-filling a bowl with warm/hot water and dangling the affected breast into it for a while, then hand expressing while still leaning over. Gravity seemed to help.
-in the shower, running the water over the affected area while hand expressing
-holding a heating pad over the affected area while massaging it (which hurt, but often helped) while expressing
I hope you start to feel better soon!
grapefruit / 4466 posts
Sounds like a clogged duct. I was very prone to them and hated them with a passion. It is important to get the clog worked out as quickly as you can, as otherwise it can lead to mastitis (not trying to scare you, just a heads up because mastitis sucks).
Here are a few things I learned:
1) People will recommend sunflower lecithin. Try it, it may help you. I unfortunately had a bad GI reaction to it - later learned a couple of other bees had as well - but it took me awhile to realize that was the culprit and so I spent a couple of weeks with horrible stomach pain. After that, I used soy lecithin instead - which is very similar - and only when I had a clog (rather than as a daily preventative), and it was fine. So definitely try it to help get the clogs out, but just be aware that can be a side effect.
2) Heat will help. You may want to even sleep with a heating pad for the first couple of hours at night. Put heat on it before trying to work it out.
3) Hand express like crazy in a hot shower. I know it's so, so painful, ugh, but I realized with time that the best bet was to be really aggressive with hand expressing. And keep persisting at it until milk was shooting out everywhere.
4) In addition to a clogged duct, it could be a clogged pore on your nipple that's gotten gunked up with milk. Dissolve some Epsom salt on a hot washcloth, stick in in your bra for a few minutes, and then gently exfoliate. If it's a clogged pore, this should help.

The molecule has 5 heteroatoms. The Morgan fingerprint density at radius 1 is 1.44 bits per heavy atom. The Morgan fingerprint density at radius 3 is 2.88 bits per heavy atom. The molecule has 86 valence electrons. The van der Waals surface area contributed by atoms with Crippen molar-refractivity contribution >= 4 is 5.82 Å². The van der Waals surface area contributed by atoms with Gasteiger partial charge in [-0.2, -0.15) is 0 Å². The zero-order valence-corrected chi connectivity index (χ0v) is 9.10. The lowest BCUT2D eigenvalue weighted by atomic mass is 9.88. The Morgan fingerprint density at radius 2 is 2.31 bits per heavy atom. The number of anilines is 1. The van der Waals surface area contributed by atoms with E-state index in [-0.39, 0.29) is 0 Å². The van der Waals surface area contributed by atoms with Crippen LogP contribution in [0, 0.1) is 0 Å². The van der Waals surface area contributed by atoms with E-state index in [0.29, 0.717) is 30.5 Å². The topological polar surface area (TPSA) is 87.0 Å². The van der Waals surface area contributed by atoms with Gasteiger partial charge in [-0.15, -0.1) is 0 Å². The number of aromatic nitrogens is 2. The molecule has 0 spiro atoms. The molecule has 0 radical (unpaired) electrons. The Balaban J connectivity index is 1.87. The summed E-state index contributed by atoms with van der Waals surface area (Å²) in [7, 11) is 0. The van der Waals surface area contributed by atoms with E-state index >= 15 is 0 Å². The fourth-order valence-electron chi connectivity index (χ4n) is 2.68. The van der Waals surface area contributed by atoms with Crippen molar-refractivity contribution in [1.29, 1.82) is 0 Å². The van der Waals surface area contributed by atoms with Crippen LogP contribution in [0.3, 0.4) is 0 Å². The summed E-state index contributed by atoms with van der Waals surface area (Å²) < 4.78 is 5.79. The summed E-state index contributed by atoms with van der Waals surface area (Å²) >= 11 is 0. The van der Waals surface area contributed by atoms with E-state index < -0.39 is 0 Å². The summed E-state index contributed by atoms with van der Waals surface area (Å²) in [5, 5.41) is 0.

5) I never found vibrating an electric toothbrush on the clog to be that helpful, but some people have luck using this approach to break it up.
6) Often the only thing that worked was dangle nursing repeatedly. That is when you lay the baby on their back, get on all fours on top of them, and shove the breast in their mouth from that angle. I hated it, but gravity really does help.
7) For me, pumping just made it worse. I needed my LO to get it out. He did not like taking the breast with the clog because not much was coming out, but I had to be persistent, as I needed him to get it out so I wouldn't get mastitis!
8) Clogs are caused by your breast not being fully emptied after each feed. I was getting horrible ones nearly daily until we fixed my LO's tongue tie at 11 weeks. After that it got a lot better, but I still got them periodically, as I think he was never super great at emptying my breasts. Probably your LO has not yet learned how to effectively use the new range of motion in her tongue, and it should get better with time. Also definitely schedule a follow up with the IBCLC because the tongue tie won't always be fully corrected on the first go (most likely it's fixed now, but better safe than sorry).
9) The only pump that was not a disaster for me with clogs is the Spectra. I learned from the IBCLC that this is very common, and most women who have issues with clogs respond better to the spectra. Switching to it from a Medala one was also a game changer. Not something you need to worry about after one clog, but just a heads up in case its relevant later....